– Answer their questions and be consistent. When you notice behavioral changes in them, make yourself available and encourage them to talk about what is going on in their life.
For more suggestions and resolutions, visit www.timetotalk.org.
Kids Outvote the Grown-ups
They may not be old enough to vote for real, but youth participation in Kids Voting Wake County was higher than registered voters for the October and November 2007 municipal elections. While about 11 percent of eligible voters took part in those elections, more than 14 percent of Wake County Public School students did. Compared to previous municipal election totals, three times as many children voted as before.
“Wake County children outdid their adult voting counterparts this year,” says Pete Cotter, board chair of Kids Voting Wake County. “Voting is not only a right, but it is our duty. But we think it can be fun, and this year’s results show more children are eager to take part and cast their vote.”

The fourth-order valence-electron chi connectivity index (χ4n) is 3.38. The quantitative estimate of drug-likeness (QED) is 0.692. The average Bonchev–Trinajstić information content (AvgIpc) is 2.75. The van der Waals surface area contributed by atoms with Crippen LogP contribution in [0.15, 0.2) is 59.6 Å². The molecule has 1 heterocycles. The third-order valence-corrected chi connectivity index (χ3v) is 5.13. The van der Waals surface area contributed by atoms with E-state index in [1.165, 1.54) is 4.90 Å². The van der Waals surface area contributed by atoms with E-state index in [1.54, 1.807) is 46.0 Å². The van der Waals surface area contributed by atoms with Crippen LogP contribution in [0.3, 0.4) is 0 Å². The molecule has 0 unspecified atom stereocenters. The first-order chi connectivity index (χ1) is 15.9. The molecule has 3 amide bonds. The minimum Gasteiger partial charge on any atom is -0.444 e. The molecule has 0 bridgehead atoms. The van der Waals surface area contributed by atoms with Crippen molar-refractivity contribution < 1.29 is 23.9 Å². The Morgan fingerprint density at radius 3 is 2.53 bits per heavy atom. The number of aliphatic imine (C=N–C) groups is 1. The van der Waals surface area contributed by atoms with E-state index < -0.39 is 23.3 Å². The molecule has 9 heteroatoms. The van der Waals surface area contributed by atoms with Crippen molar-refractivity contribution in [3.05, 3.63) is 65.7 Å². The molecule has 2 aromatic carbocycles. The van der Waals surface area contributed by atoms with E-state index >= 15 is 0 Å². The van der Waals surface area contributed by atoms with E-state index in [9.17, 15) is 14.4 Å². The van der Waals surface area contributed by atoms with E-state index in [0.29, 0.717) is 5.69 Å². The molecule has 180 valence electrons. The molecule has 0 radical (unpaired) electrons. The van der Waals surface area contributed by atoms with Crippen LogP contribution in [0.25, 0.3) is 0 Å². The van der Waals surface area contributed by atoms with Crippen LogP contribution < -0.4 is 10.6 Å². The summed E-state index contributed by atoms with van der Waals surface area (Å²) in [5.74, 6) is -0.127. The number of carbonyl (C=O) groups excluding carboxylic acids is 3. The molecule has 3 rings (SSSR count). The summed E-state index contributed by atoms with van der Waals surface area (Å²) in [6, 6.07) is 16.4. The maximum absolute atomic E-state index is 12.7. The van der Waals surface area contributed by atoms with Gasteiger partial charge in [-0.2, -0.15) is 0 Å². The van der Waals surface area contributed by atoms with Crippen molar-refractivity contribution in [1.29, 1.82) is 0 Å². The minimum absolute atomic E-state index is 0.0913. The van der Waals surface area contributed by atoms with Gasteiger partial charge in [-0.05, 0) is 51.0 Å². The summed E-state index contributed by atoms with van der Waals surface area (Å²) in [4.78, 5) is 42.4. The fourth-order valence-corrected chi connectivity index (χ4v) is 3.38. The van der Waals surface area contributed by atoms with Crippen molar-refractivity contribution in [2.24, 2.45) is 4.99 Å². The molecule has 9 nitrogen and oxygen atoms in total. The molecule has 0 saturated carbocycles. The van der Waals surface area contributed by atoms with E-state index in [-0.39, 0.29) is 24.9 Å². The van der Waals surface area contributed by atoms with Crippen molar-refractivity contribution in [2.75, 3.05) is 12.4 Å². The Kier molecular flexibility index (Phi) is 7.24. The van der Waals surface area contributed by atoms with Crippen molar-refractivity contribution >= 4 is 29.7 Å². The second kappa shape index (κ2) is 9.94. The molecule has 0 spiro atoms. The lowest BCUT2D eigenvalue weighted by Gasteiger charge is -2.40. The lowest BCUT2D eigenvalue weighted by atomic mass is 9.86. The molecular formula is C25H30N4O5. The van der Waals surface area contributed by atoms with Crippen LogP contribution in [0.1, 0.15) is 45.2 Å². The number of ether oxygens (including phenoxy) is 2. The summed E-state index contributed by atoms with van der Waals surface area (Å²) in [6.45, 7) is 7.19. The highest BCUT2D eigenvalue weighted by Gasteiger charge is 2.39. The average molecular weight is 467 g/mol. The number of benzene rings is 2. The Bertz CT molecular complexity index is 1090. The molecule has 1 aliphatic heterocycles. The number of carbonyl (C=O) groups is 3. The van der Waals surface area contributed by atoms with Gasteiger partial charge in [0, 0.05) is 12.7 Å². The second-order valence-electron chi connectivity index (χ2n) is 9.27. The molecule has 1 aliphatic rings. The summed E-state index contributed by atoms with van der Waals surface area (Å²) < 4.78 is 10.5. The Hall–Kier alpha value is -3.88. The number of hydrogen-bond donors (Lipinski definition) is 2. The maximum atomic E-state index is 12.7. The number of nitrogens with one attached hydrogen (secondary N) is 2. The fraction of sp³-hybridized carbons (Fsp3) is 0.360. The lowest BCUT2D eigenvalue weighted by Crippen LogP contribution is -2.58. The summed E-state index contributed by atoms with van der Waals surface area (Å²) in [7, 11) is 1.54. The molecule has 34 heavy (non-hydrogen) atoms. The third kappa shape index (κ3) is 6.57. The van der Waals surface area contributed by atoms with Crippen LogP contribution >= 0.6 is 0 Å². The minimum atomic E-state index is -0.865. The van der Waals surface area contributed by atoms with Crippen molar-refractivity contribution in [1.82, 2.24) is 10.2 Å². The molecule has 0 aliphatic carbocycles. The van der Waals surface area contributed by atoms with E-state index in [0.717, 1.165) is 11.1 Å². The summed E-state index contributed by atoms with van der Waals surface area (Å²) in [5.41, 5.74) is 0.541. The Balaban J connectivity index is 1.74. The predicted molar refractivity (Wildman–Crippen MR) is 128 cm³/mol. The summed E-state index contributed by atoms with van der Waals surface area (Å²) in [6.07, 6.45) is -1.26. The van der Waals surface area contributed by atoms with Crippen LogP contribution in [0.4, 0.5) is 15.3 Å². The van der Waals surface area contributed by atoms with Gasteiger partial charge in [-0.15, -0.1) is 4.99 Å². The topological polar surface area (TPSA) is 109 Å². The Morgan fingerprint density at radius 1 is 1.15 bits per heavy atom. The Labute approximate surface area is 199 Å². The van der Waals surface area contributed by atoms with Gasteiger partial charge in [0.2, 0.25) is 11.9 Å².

Kids Voting Wake County is a private, nonpartisan and nonprofit grassroots group that works through the county’s schools to develop lifetime voting habits, create an informed electorate and increase adult voter turnout. On election day, the organization sets up voting stations for youth in precincts around the county, and in 2007 made a push to provide classrooms with ballots so that more children could participate as voters.
Vote for a Hometown Hero
Nicholas Marriam, a 14-year-old from Clayton, is one of 10 top hometown youth heroes from around the nation to be recognized at the 6th Annual Volvo for Life awards. As a semifinalist, he’s now in the running to win up to a $25,000 charitable contribution.